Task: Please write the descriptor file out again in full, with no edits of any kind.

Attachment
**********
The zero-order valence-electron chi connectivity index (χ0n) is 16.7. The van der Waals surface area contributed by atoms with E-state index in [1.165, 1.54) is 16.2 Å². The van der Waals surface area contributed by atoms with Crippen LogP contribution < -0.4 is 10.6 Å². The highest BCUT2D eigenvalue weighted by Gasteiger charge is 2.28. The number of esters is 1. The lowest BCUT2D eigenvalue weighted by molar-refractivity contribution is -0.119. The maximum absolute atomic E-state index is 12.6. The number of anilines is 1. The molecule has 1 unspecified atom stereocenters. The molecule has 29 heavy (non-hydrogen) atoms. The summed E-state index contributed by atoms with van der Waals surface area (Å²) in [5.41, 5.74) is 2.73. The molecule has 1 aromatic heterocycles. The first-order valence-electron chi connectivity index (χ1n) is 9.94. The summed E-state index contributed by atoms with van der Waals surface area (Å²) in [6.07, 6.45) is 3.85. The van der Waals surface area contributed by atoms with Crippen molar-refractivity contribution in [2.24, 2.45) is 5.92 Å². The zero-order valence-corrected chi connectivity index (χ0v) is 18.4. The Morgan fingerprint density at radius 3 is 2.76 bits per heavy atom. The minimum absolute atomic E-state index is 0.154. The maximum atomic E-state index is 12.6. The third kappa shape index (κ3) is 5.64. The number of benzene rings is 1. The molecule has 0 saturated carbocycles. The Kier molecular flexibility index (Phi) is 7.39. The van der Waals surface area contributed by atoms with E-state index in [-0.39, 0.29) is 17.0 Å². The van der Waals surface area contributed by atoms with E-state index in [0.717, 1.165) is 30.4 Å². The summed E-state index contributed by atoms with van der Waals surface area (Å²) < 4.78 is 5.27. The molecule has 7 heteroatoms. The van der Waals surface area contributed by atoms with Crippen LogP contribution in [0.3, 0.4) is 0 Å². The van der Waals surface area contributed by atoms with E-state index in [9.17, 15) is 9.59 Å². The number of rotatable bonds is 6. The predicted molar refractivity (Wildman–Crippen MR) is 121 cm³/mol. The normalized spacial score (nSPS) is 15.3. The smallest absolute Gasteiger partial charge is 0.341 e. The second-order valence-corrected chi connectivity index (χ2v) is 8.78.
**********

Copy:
The zero-order valence-electron chi connectivity index (χ0n) is 16.7. The van der Waals surface area contributed by atoms with E-state index in [1.165, 1.54) is 16.2 Å². The van der Waals surface area contributed by atoms with Crippen LogP contribution < -0.4 is 10.6 Å². The highest BCUT2D eigenvalue weighted by Gasteiger charge is 2.28. The number of esters is 1. The lowest BCUT2D eigenvalue weighted by molar-refractivity contribution is -0.119. The maximum absolute atomic E-state index is 12.6. The number of anilines is 1. The molecule has 1 unspecified atom stereocenters. The molecule has 29 heavy (non-hydrogen) atoms. The summed E-state index contributed by atoms with van der Waals surface area (Å²) in [5.41, 5.74) is 2.73. The molecule has 1 aromatic heterocycles. The first-order valence-electron chi connectivity index (χ1n) is 9.94. The summed E-state index contributed by atoms with van der Waals surface area (Å²) in [6.07, 6.45) is 3.85. The van der Waals surface area contributed by atoms with Crippen molar-refractivity contribution in [2.24, 2.45) is 5.92 Å². The zero-order valence-corrected chi connectivity index (χ0v) is 18.4. The Morgan fingerprint density at radius 3 is 2.76 bits per heavy atom. The minimum absolute atomic E-state index is 0.154. The maximum atomic E-state index is 12.6. The third kappa shape index (κ3) is 5.64. The number of benzene rings is 1. The molecule has 0 saturated carbocycles. The Kier molecular flexibility index (Phi) is 7.39. The van der Waals surface area contributed by atoms with E-state index in [-0.39, 0.29) is 17.0 Å². The van der Waals surface area contributed by atoms with E-state index in [0.717, 1.165) is 30.4 Å². The summed E-state index contributed by atoms with van der Waals surface area (Å²) < 4.78 is 5.27. The molecule has 7 heteroatoms. The van der Waals surface area contributed by atoms with Crippen LogP contribution in [0.3, 0.4) is 0 Å². The van der Waals surface area contributed by atoms with E-state index in [9.17, 15) is 9.59 Å². The number of rotatable bonds is 6. The predicted molar refractivity (Wildman–Crippen MR) is 121 cm³/mol. The normalized spacial score (nSPS) is 15.3. The smallest absolute Gasteiger partial charge is 0.341 e. The second-order valence-corrected chi connectivity index (χ2v) is 8.78.